Probably after Mrs. Falkner’s death, the UDC and the Oxford Chapter of the Sons of Confederate Veterans joined the UCV in raising the last of the money. All the paperwork I have says the courthouse monument was to be wholly dedicated to the Lafayette County dead. This dedication is on the monument itself. The veterans on one side of the monument praised Confederate women for what they had gone through in the War. The Sons got one side of the monument for an inscription. They called the War a “just and holy cause.” As a Southerner I believe it was. They were leaving a government they thought was not adhering to the Constitution. They sought to leave in peace and they were invaded, pillaged, and killed. I can document 46 Mississippi towns that were burned during the War, including Oxford.

There was never anything racist intended by those two monuments. They were erected by men and women who had lived through losses that we cannot comprehend today. If we lost 25 percent of the 20,000 University students or military-aged Lafayette County men in the next four years, we would put up monuments. That is all those people did.

By the way, do you know that about 30 percent of all Confederates were drafted or driven in by the draft? They did not want to be there, but they did their duty. Kind of like a lot of the Vietnam Vets, who got spit on.

As for the timing of when those monuments went up, it had nothing to do with Jim Crow laws. The nation went Civil War nostalgia crazy in the 1890s, when the first “Big Five” Civil War National Battlefields were formed: Vicksburg, Shiloh, Chattanooga-Chickamauga, Sharpsburg, and Gettysburg. Northerners had already placed statues on their courthouse lawns, because there was money in the North after the War. Mississippi went from the largest per capita income in the nation in 1860 to the lowest in 1870. Southerners had no money until the 1890s.

I have been a member, and named one of two historians, of the 11th Mississippi Memorial Committee put together by Dr. David Sansing. We placed four monuments on three Civil War battlefields. I am currently on the board of directors for the Oxford-Lafayette County Heritage Association, and a board member of Mississippi Civil War Battlefield Commission. I have consulted with the University of Mississippi Contextualization Committee.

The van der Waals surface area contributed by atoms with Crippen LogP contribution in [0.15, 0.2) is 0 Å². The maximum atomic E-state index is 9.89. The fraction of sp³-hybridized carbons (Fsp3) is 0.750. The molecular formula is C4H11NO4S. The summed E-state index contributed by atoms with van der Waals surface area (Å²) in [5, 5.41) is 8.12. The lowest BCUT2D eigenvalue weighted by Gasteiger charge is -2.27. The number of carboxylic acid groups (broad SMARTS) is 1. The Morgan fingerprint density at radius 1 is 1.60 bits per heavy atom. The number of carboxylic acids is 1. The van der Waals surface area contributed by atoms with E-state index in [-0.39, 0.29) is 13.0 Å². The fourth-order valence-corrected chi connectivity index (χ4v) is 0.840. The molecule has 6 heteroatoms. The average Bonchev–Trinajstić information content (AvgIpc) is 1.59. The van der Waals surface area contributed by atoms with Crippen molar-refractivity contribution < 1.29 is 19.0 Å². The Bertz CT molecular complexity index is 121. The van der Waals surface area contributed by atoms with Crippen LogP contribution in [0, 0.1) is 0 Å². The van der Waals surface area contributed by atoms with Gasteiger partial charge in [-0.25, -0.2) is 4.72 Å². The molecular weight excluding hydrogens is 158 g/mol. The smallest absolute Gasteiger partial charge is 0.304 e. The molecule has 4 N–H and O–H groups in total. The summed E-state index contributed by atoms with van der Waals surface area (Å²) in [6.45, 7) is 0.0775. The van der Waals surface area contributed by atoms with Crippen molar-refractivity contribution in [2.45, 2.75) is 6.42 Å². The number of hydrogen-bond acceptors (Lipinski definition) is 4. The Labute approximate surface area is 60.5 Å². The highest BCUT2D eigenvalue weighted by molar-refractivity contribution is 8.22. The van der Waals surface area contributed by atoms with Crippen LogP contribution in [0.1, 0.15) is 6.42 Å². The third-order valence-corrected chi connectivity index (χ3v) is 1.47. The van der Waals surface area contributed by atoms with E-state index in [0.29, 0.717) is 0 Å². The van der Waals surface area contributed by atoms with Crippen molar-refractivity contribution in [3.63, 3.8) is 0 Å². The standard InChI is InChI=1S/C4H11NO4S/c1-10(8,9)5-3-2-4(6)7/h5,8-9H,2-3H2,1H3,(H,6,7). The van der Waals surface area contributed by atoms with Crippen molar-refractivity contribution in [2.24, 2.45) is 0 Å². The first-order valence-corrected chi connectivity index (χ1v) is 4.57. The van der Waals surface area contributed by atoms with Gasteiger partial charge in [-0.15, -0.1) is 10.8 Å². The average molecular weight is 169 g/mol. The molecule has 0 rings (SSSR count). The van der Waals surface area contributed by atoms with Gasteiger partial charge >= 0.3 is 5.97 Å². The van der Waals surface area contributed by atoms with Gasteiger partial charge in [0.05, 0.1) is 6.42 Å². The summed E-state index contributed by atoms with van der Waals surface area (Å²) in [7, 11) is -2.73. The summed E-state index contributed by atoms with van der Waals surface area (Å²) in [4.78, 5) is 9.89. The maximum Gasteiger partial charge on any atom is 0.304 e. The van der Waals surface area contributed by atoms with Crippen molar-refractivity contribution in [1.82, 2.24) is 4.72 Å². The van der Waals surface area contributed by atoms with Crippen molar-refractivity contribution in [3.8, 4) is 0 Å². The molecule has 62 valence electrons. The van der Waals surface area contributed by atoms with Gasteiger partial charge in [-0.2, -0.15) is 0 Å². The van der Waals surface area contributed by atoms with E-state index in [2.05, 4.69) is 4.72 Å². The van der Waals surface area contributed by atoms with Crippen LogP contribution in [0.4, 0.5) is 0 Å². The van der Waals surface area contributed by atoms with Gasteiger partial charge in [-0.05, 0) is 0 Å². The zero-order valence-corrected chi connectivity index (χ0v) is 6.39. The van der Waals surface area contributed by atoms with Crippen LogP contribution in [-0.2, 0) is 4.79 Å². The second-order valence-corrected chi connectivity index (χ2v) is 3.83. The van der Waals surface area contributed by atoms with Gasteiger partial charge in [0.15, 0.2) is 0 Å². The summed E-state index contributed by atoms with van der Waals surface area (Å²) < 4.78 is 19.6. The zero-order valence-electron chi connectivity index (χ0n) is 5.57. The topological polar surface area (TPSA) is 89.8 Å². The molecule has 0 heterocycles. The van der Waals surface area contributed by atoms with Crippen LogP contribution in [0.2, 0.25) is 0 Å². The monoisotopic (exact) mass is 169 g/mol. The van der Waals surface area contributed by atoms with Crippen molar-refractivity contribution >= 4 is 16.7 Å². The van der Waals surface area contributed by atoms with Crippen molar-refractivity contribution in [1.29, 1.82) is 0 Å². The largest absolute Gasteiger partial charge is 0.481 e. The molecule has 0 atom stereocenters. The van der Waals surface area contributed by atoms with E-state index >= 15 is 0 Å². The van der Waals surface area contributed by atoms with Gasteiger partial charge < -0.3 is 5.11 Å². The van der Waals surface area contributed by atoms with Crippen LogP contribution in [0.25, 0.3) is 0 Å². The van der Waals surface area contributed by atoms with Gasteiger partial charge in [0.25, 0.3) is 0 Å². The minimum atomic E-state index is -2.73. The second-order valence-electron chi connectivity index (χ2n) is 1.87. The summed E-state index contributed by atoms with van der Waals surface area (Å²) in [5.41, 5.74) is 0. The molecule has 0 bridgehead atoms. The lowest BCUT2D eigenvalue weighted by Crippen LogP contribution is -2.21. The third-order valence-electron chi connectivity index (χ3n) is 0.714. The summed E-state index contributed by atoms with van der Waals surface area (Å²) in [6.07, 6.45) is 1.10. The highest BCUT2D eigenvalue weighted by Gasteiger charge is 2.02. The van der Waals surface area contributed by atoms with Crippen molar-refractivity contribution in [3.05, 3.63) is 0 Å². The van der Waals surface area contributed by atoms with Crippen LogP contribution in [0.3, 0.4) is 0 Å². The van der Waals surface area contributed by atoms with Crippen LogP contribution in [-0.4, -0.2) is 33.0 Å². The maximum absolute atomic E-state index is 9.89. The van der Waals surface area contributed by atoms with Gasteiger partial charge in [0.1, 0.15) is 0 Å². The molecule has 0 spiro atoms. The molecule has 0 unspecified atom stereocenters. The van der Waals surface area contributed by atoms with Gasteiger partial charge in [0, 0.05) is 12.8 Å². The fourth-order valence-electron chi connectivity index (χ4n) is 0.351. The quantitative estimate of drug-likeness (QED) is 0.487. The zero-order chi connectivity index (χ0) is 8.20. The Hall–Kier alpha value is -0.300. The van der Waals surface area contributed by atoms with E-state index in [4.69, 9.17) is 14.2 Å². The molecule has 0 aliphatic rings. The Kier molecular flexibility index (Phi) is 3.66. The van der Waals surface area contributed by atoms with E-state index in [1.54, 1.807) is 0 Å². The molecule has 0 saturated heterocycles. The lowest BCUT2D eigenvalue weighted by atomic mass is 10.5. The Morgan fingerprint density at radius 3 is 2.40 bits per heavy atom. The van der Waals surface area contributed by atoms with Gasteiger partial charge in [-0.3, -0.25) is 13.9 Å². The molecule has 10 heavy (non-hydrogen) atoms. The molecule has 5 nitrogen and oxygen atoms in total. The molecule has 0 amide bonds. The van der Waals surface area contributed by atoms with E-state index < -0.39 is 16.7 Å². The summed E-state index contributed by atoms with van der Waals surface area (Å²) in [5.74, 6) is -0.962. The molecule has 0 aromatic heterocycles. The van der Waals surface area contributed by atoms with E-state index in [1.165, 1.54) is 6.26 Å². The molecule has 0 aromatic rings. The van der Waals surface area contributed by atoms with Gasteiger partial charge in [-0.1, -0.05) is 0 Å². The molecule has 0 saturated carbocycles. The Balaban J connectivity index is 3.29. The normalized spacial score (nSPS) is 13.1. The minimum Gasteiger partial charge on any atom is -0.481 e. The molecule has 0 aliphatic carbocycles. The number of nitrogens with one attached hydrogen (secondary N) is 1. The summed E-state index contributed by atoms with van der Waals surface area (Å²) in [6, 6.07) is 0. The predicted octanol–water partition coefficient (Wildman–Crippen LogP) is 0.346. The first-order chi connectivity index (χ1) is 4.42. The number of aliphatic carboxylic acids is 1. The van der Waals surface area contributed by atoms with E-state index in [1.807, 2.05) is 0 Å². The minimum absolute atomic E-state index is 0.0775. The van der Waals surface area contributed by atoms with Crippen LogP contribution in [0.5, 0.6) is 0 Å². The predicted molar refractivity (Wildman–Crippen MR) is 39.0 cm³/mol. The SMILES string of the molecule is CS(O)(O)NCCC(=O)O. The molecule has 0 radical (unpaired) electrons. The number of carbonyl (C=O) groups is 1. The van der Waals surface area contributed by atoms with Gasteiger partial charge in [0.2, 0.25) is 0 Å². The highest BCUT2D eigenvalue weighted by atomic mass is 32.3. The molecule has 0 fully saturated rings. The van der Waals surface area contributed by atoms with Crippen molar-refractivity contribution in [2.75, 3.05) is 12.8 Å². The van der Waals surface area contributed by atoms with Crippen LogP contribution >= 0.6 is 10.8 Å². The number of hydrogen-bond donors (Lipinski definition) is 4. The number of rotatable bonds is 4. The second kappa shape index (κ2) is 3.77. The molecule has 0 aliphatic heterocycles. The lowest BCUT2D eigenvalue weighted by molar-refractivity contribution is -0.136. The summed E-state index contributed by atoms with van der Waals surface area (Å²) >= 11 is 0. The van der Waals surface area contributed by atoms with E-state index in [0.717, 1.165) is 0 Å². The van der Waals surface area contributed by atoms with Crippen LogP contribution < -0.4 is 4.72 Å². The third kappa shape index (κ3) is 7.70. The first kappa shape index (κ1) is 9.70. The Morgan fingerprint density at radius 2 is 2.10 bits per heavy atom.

I know how those committees work. Everybody throws in something. That is what happened on the courthouse monument. For well over the year of fundraising it was only to be for the county dead. When the UDC and the SCV came on board, with money, in the last months, they were both given a panel for an inscription. The sons wanted to say something nice about their fathers.

I am in possession of papers that seem to indicate the Sons of Confederate Veterans were given a deed for that courthouse monument.

Starke Miller is a local historian with emphasis on the Civil War and University Greys. Starke conducts regular historical tours and seminars on the Ole Miss campus, Oxford, Shiloh, and other Civil War battlefields. He has been engaged in an in-depth research project involving the Confederate Cemetery on campus.

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About the Author

The Local Voice is a bimonthly entertainment guide and newspaper based in Oxford, Mississippi, covering and distributed in North Central Mississippi, including Oxford, Ole Miss, Taylor, Abbeville, Water Valley, Lafayette County, Yalobusha County, and parts of Panola County, Marshall County, and Tupelo . The Local Voice is distributed free to over 255 locations in North Mississippi and also available as a full color PDF download worldwide on the internet.